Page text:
Rupert Murdoch

Meditate For More Profitable Decisions

Meditate For More Profitable Decisions

Chris HowellsChris Howells, Contributor

It’s a practice rooted in Hinduism and adopted by beatniks seeking spiritual guidance. Now evidence shows meditation can improve business decisions and save your company from expensive investment mistakes.

By Zoe Kinias, INSEAD Assistant Professor of Organisational Behaviour and Andrew Hafenbrack, INSEAD PhD student in Organisational Behaviour with Jane Williams, Editor, Knowledge Arabia

Meditation has become an increasingly popular practice amongst the C-suite elite. And, with CEOs such as Rupert Murdoch (News Corp NWSA -3.04%); Bill Ford (Ford Motor F +0.47% Company); Rick Goings (Tupperware); and Marc Benioff (Salesforce.com CRM +1.62%) all touting its benefits, executive coaches are picking up on the trend introducing mindful techniques to programmes to calm the mind’s “chatter,” assist focus and manage stress. But new empirical evidence suggests it’s more than just a “feel good” exercise, and as little as 15 minutes of meditation can actually help people make better, more profitable decisions, by increasing resistance to the “sunk cost bias.”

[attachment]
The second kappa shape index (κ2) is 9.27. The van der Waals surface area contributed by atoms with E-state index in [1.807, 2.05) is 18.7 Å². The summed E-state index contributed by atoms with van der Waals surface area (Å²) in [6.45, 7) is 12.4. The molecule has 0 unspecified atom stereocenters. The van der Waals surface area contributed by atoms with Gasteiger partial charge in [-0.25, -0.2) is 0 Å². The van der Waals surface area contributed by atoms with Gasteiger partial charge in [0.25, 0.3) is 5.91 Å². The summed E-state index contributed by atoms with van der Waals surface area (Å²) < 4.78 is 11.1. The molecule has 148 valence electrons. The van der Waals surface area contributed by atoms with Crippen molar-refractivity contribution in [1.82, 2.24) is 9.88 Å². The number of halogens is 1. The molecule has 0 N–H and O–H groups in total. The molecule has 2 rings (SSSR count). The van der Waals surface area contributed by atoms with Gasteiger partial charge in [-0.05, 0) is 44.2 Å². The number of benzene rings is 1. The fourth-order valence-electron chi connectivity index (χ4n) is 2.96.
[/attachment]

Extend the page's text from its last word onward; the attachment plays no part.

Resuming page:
The sunk cost bias–also known as the sunk cost fallacy, or the sunk cost effect–is recognized as one of the most destructive cognitive biases affecting organisations today. Put simply, it’s the tendency to continue an endeavor once an investment has been made in an attempt to recoup or justify “sunk” irrecoverable costs. The phenomenon is not new; psychological scientists have been studying the “escalation of commitment” since the mid-1970s, noting its ability to distort rational thought and skew effective decision-making. Often, it’s a subconscious action, which can result in millions of dollars being invested into a project, not because it’s a sound investment but because millions of dollars have already been spent.

Avoiding the trap

But it’s a mind trap you can avoid as suggested by the paper Debiasing the Mind Through Meditation: Mindfulness and the Sunk Cost Bias byAndrew Hafenbrack, INSEAD PhD student in Organisational Behaviour,Zoe Kinias, INSEAD Assistant Professor of Organisational Behaviour andSigal Barsade, the Joseph Frank Bernstein Professor of Management at The Wharton School. Their research shows just 15 minutes of mindfulness meditation– such as concentrating on breathing or doing a body scan–helps raise resistance to this problematic decision process, and open the way to more rational thinking.

“Prior research shows the more we invest in something (financially, emotionally, or otherwise), the harder it is to give up that investment and the more inclined we are to escalate a commitment,” Hafenbrack notes. “In many cases negative emotions; fear, anxiety, regret, even guilt or worry over past decisions, subconsciously play a part in the decision-making process.”